West Midlands fire service trials smaller response cars

Fire engine Earlier this year, the authority began trialling Range Rovers to respond to false alarm calls

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Parts of the West Midlands are to trial sending smaller fire engines to low-level incidents in a bid to save money.

The specially fitted Range Rovers, with a crew of three, will attend incidents such as rubbish and grass fires, and car fires on open land.

The scheme by West Midlands Fire and Rescue Authority will run in Coventry, Tipton and Dudley from early 2012.

But the Fire Brigades Union (FBU) said it was concerned the move would affect jobs and reduce safety.

Rose Jones, from the FBU, said: "Our concern is for the public's safety and also for the firefighters' safety. It won't be carrying anything that can be used to put out a house fire and it will not have the amount of people that you would need."

Funding reductions

The vehicles will be kitted out with limited amounts of water, a rescue kit and cutting equipment.

The cost to send a normal-sized fire engine to an average fire is about £330. When fully-staffed, it takes five people.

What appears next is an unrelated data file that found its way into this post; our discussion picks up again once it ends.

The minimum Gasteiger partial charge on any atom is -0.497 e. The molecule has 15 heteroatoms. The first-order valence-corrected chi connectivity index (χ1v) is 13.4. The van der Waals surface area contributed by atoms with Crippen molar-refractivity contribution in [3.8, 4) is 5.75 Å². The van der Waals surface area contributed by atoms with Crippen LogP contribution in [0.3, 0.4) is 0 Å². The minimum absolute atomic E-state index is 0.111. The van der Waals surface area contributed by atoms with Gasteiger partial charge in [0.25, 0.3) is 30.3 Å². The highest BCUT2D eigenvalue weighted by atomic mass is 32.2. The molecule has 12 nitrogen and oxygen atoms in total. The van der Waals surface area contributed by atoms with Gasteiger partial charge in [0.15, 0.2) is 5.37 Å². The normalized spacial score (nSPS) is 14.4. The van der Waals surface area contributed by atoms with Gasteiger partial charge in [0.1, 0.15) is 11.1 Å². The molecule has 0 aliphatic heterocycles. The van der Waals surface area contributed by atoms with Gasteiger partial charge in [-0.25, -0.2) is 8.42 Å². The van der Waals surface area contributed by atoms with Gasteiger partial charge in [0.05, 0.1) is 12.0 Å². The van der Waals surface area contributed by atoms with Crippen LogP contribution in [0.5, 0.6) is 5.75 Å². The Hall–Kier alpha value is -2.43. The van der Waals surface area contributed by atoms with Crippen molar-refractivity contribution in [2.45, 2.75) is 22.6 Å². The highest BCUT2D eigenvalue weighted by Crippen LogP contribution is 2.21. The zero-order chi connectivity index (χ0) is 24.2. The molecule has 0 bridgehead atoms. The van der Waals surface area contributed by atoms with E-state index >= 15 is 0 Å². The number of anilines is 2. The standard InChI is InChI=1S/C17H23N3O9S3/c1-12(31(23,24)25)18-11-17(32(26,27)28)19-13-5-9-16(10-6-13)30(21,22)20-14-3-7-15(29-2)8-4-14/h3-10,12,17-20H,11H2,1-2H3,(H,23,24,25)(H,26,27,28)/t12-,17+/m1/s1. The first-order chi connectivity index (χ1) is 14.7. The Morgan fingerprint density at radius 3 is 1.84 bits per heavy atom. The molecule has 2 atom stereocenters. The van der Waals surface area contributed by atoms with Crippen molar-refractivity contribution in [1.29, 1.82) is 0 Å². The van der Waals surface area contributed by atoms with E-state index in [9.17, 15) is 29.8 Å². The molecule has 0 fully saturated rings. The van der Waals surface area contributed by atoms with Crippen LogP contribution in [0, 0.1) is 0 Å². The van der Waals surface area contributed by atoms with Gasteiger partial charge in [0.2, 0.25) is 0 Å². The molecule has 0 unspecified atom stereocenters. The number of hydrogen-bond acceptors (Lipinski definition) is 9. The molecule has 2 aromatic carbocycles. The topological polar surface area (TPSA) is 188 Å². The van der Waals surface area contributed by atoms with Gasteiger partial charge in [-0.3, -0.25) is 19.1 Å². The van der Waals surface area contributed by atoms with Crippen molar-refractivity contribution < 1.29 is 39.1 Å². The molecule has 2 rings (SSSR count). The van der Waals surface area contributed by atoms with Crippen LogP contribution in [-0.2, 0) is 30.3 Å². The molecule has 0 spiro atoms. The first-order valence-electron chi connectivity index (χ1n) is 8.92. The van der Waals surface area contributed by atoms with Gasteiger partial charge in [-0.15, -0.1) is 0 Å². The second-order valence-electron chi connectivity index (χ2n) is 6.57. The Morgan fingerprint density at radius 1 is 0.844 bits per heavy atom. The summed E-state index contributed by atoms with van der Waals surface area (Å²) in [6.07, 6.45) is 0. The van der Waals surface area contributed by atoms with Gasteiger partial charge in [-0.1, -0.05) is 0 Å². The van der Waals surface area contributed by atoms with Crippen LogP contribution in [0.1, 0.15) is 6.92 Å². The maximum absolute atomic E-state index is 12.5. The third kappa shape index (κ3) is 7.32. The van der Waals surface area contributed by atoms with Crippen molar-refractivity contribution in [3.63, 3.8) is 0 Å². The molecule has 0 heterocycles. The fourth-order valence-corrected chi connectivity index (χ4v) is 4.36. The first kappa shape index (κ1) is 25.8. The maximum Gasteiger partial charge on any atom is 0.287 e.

West Midlands Fire Service told the BBC that the procurement costs for the smaller vehicles were "significantly lower", as were the annual running costs.

Sandwell Councillor John Edwards, chairman of the West Midlands Fire and Rescue Authority, said: "Around 38% of our budget is being lost at a time when we can't replace that money from council tax because of the [council tax] freeze, so we're in a really difficult situation financially.

"We're sending smaller fire engines to smaller fires in order to keep traditional fire engines available respond to larger fires."

Earlier this year the authority trialled Range Rovers to respond to false alarm calls, which "produced a cost saving" and traditional fire engines became "more readily available".

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